How to Ensure Interview Success when Working from Home
Joycellyn Akuffo, founder and editor of www.MothersWhoWork.co.uk discovers what it takes to give your best at an interview for anyone in the UK working from home.
When it comes to interviews, you either love them or hate them. For those who love them it's likely that you are confident in your skills and experience and are ready to show this to your potential employer – good. But a lot of you may feel differently. This could be down to a whole raft of reasons – from being out of the workplace for a while, maybe having a bad time or experience at work has taken its toll – or it could just be a simple thing like lack of confidence.
However you feel, it's important to go into an interview armed with the right tools, after all, you only get one shot and the first impression needs to be a good one if you want to get past the first interview stage.
Most popular interview mistakes
Jocellyn discovered there were lots of interesting interview mistakes! For example, one candidate called a "Blackberry" a "Blueberry" throughout their presentation, one candidate threw water over the table and the interviewer, we've had candidates come for the wrong job and one candidate thumping the table and intimidating the interviewer. But probably the most common mistakes are around the basics, such as not answering the question but giving a long rambling answer on something entirely different and not doing research on what the job is and what the organisation is about.
Mary Anne Clayton, Computeach said: "Negativity! It is so important to put a positive spin on everything. For example if you're asked why you want to leave your current position, don't just moan and groan about your colleagues or the fact that you're bored – position it in a positive light. Say that you're hungry for a new challenge and are looking for a new opportunity. The interviewer will sense your passion and enthusiasm for the position."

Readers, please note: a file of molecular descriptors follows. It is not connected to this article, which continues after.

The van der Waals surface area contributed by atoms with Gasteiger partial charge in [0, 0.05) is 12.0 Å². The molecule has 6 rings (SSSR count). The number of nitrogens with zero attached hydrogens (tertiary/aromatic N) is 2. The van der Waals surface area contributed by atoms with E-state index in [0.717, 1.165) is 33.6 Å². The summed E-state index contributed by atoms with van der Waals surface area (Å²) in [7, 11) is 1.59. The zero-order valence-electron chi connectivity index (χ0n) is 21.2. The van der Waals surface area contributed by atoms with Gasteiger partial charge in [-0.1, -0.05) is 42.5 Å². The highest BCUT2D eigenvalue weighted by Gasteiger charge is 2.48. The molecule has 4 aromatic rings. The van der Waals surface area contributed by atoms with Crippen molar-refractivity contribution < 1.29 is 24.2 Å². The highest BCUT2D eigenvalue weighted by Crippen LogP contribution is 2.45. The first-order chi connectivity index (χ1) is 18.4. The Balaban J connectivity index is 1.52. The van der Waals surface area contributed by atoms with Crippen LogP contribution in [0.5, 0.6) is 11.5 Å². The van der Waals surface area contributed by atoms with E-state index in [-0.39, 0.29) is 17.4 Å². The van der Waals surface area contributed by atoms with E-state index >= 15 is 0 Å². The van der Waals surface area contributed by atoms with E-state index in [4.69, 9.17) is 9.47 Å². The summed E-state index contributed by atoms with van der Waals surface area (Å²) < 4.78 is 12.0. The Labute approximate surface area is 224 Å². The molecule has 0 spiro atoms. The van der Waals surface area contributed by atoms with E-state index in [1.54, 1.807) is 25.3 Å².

Interview Classic Errors:
1. Turning up late– close to inexcusable and bound to start your interview off on the wrong foot–always leave plenty of time.
2. Being negative – easy to fall into if you're not happy where you are or were but it never sounds good.
3. Getting the name of the company or your interviewer wrong.
4. Not turning your mobile phone off.
5. Not knowing what job you are going for.
6. Turning up soaking wet – in winter pack an umbrella.
7. If more than one person is interviewing, you remember to address any answers/questions to both.
8. Mumbling and not maintaining good eye contact.
Standing out from the crowd
Mary Anne Clayton, Computeach said: "One word – confidence. It really is half the battle. During the 15 years that I have worked in HR and recruitment, I have never hired someone purely on the basis of their skills. They must show me that they have the right attitude and drive to do the job, without crossing the line into arrogance."
Basic tactics to stand out:
1. Passion – the single most important factor for getting a new job; this will hopefully be for the company/position you go for but could also be for your current position, or even personal interests.
4. Someone who has really done their research on their potential new employers.
6. Good eye contact.
7. A firm handshake.
8. Sense of humour.
9. Someone who asks good, pertinent questions.
Do's for Interview Clothes:
Dress appropriately for the job you are being interviewed for and the organisation!
Don't for interview clothes:
1. Anything too revealing – mini skirt, low-cut top, anything see-through.
2. Gaudy colours - use your discretion.
3. Obvious signs of underwear probably wouldn't help.
4. In addition, too much jewellery, especially if it's noisy it will detract from what you say.
5. Depending on the role, wild colours in your hair or lots of facial piercing might not help.
Suited and booted
Jocellyn discovered that it is not necessary to be suited and booted but to err on the side of caution - so make sure you are smart. It's unlikely that you'd get marked down for being well turned out but ripped jeans and a sweat top would give the impression that you haven't made any effort and are not terribly bothered about getting the job.
Overdress or underdress?
Mary Anne Clayton, Computeach said: "My advice is to overdress rather than underdress – suited and booted is best. If in doubt, call ahead and ask the receptionist about the dress code. Making friends with the receptionist can be beneficial as they will always be asked their opinion of you."
Mary Anne Clayton, Computeach said: "I work in the IT industry and in my experience, employers are crying out for women. It's been a male-dominated sector for so long that employers are striving to redress the balance."
What tactics do potential employers use to suss out pregnant interviewees?
Mary Anne Clayton, Computeach said: "Whereas an interviewer could previously ask you directly about whether you are pregnant, this is no longer good practice. Questions such as 'what are your plans for the next five years?' are often used to establish whether you are planning a family."